lock_page: 3
                  lock_rec: 2
                 lock_data: 10
                    trx_id: 840
                 trx_state: LOCK WAIT
               trx_started: 2019-12-23 18:43:46
     trx_requested_lock_id: 840:40:3:2
          trx_wait_started: 2019-12-23 18:43:46
                trx_weight: 2
       trx_mysql_thread_id: 46
                 trx_query: DELETE FROM t WHERE id = 10
       trx_operation_state: starting index read
         trx_tables_in_use: 1
         trx_tables_locked: 1
          trx_lock_structs: 2
     trx_lock_memory_bytes: 1136
           trx_rows_locked: 1
         trx_rows_modified: 0
   trx_concurrency_tickets: 0
       trx_isolation_level: REPEATABLE READ
         trx_unique_checks: 1
    trx_foreign_key_checks: 1
trx_last_foreign_key_error: NULL
          trx_is_read_only: 0
trx_autocommit_non_locking: 0

Deadlocks

InnoDB detects deadlocks automatically. Since this consumes CPU time, some users prefer to disable this feature by setting the innodb_print_all_deadlocks variable to 0. If this is done, locked transactions will wait until the they exceed the innodb_lock_wait_timeout. Therefore it is important to set innodb_lock_wait_timeout to a very low value, like 1.

When InnoDB detects a deadlock, it kills the transaction that modified the least amount of data. The client will receive the following error:

ERROR 1213 (40001): Deadlock found when trying to get lock; try restarting transaction

The latest detected deadlock, and the killed transaction, can be viewed in the output of SHOW ENGINE InnoDB STATUS. Here's an example:

------------------------
LATEST DETECTED DEADLOCK
------------------------
2019-12-23 18:55:18 0x7f51045e3700
*** (1) TRANSACTION:
TRANSACTION 847, ACTIVE 10 sec starting index read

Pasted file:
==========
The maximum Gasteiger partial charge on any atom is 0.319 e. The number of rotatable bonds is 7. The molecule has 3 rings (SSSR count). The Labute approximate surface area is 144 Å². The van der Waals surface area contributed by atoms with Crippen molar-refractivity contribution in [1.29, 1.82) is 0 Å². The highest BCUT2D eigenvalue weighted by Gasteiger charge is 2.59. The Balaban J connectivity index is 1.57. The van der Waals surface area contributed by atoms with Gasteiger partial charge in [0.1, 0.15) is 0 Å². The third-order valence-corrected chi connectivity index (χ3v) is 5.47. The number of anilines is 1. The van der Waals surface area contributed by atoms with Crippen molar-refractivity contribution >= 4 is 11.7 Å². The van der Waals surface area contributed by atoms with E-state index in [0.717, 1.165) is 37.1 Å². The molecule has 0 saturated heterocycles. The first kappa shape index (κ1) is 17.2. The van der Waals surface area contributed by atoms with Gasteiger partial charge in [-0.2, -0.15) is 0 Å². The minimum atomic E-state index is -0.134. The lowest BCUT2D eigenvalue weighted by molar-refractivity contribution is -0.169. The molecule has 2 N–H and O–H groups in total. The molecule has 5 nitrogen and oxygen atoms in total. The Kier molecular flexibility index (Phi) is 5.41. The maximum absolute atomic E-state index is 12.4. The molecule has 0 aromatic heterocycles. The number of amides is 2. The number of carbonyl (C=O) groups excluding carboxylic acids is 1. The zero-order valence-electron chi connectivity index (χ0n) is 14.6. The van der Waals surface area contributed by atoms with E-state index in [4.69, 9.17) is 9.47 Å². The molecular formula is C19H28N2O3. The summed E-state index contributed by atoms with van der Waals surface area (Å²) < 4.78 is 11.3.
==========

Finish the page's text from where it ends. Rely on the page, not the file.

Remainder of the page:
mysql tables in use 1, locked 1
LOCK WAIT 4 lock struct(s), heap size 1136, 3 row lock(s), undo log entries 1
MySQL thread id 46, OS thread handle 139985942054656, query id 839 localhost root Updating
delete from t where id = 10
*** (1) WAITING FOR THIS LOCK TO BE GRANTED:
RECORD LOCKS space id 40 page no 3 n bits 80 index PRIMARY of table `test`.`t` trx id 847 lock_mode X locks rec but not gap waiting
Record lock, heap no 2 PHYSICAL RECORD: n_fields 3; compact format; info bits 32
 0: len 4; hex 8000000a; asc     ;;
 1: len 6; hex 00000000034e; asc      N;;
 2: len 7; hex 760000019c0495; asc v      ;;

*** (2) TRANSACTION:
TRANSACTION 846, ACTIVE 25 sec starting index read
mysql tables in use 1, locked 1
3 lock struct(s), heap size 1136, 2 row lock(s), undo log entries 1
MySQL thread id 39, OS thread handle 139985942361856, query id 840 localhost root Updating
delete from t where id = 11
*** (2) HOLDS THE LOCK(S):
RECORD LOCKS space id 40 page no 3 n bits 80 index PRIMARY of table `test`.`t` trx id 846 lock_mode X locks rec but not gap
Record lock, heap no 2 PHYSICAL RECORD: n_fields 3; compact format; info bits 32
 0: len 4; hex 8000000a; asc     ;;
 1: len 6; hex 00000000034e; asc      N;;
 2: len 7; hex 760000019c0495; asc v      ;;

*** (2) WAITING FOR THIS LOCK TO BE GRANTED:
RECORD LOCKS space id 40 page no 3 n bits 80 index PRIMARY of table `test`.`t` trx id 846 lock_mode X locks rec but not gap waiting
Record lock, heap no 3 PHYSICAL RECORD: n_fields 3; compact format; info bits 32
 0: len 4; hex 8000000b; asc     ;;
 1: len 6; hex 00000000034f; asc      O;;
 2: len 7; hex 770000019d031d; asc w      ;;

*** WE ROLL BACK TRANSACTION (2)

The latest detected deadlock never disappears from the output of SHOW ENGINE InnoDB STATUS. If you cannot see any, MariaDB didn't detect any InnoDB deadlock since last restart.

Another way to monitor deadlocks is to set innodb_print_all_deadlocks to 1 (0 is the default). InnoDB will log all detected deadlocks into the error log.

Comments

Comments loading...
Content reproduced on this site is the property of its respective owners, and this content is not reviewed in advance by MariaDB. The views, information and opinions expressed by this content do not necessarily represent those of MariaDB or any other party.